UCL Research


Supporting research during COVID-19 disruption

18 May 2020

UCL Vice-Provost (Research) David Price on how staff from across UCL are responding to the impact of the pandemic

David Price

One of UCL’s strategic aims is to inspire and empower researchers and the professional staff who facilitate research. COVID-19 and its disruption has shown the need for this more than ever.

I’d like to share with you how colleagues from across UCL are responding to the impact of the pandemic and the challenge of making sure research across our disciplines continues to thrive. 

At a national level, we have been engaging with government and funders since the disruption began. Both as UCL and along with other Russell Group members, we have been making the case for supporting research during this difficult time. 

This is a challenging situation for our funding partners: government is dealing with multiple and significant demands on the public purse, while charity funders are facing a major downturn in income. We are continuing our dialogue with our partners so that we can reach the best possible outcome for research and, of course, the public benefit research brings.

In the meantime, we have acted as quickly as we can to help UCL staff and students. A dedicated group on research under the emergency command structure will continue to find solutions to current and emerging issues. Chaired by Professor Alan Thompson (Dean of Brain Sciences), the group draws on expertise in research and professional services from across UCL. As a result we have been able to deliver a number of supportive initiatives.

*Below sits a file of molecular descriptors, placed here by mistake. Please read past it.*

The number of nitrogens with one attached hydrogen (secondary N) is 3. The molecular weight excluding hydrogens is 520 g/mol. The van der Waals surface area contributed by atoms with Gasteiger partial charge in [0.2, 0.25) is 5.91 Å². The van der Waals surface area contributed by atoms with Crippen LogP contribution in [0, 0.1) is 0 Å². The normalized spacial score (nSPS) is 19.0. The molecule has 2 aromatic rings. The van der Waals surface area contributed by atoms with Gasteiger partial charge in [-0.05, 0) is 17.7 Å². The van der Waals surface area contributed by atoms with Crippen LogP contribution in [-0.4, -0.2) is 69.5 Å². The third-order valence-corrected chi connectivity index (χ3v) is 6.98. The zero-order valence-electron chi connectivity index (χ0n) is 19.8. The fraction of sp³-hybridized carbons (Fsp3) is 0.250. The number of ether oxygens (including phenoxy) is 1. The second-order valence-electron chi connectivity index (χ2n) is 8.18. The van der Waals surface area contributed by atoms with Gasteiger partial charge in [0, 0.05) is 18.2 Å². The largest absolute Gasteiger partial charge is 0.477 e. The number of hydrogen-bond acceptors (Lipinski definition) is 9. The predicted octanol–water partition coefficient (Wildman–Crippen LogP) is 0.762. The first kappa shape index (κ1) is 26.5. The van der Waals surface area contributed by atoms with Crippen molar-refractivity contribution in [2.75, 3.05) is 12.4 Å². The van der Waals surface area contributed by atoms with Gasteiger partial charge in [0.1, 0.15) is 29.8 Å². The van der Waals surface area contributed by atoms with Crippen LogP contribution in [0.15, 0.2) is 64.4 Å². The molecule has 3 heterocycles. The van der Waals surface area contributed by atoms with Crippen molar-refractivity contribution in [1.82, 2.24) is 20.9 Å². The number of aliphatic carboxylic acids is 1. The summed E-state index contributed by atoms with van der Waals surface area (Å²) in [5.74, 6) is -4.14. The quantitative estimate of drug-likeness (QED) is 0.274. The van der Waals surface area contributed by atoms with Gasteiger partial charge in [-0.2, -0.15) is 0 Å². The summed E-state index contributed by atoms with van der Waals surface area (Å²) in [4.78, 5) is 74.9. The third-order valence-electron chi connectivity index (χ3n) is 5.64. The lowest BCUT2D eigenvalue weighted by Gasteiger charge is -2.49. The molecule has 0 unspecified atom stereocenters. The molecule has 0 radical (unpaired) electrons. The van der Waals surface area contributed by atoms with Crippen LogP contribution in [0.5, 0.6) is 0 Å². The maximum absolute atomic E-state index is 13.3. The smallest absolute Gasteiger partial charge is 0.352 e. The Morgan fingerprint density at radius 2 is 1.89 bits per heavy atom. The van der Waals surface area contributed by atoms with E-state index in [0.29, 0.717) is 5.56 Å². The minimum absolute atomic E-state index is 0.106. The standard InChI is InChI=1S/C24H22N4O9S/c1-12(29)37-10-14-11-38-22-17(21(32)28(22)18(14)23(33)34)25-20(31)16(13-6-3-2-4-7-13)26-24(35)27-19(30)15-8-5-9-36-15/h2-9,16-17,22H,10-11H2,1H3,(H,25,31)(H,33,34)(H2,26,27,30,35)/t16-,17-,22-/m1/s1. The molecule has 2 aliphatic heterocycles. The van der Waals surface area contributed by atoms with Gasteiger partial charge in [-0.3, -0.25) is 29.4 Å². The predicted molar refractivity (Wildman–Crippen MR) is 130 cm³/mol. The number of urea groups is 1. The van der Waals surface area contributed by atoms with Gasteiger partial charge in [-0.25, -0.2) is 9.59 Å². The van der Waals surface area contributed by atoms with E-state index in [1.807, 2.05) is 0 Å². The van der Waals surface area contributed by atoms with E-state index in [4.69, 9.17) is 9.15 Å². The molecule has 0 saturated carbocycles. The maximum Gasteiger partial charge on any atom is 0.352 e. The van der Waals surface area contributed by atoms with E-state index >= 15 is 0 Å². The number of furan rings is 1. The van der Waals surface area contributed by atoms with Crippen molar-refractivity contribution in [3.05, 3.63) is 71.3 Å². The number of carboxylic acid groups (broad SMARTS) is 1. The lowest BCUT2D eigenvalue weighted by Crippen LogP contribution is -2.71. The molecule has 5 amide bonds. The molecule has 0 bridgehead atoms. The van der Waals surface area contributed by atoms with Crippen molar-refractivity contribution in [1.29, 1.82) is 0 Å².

We have offered those grant-funded staff who were expecting to depart UCL during May and June 2020 the opportunity to be furloughed and have their leaving date extended until the end of June. For those grant-funded staff who are due to leave UCL during July and August 2020, we are using furlough to extend their leaving date until the end of August. In addition, current grant-funded staff who are unable to work remotely may also have the opportunity to be furloughed. Whenever furlough is used, staff will still receive 100% of their salary with UCL making up the difference in most cases.

Our package to support PhD students helps both funded and self-funded students. UCL is underwriting final-year student stipends at the minimum UKRI rate for up to three months in the first instance. Self-funded PhD students have had the third and final instalment of tuition fees extended from 2 May until 31 July 2020.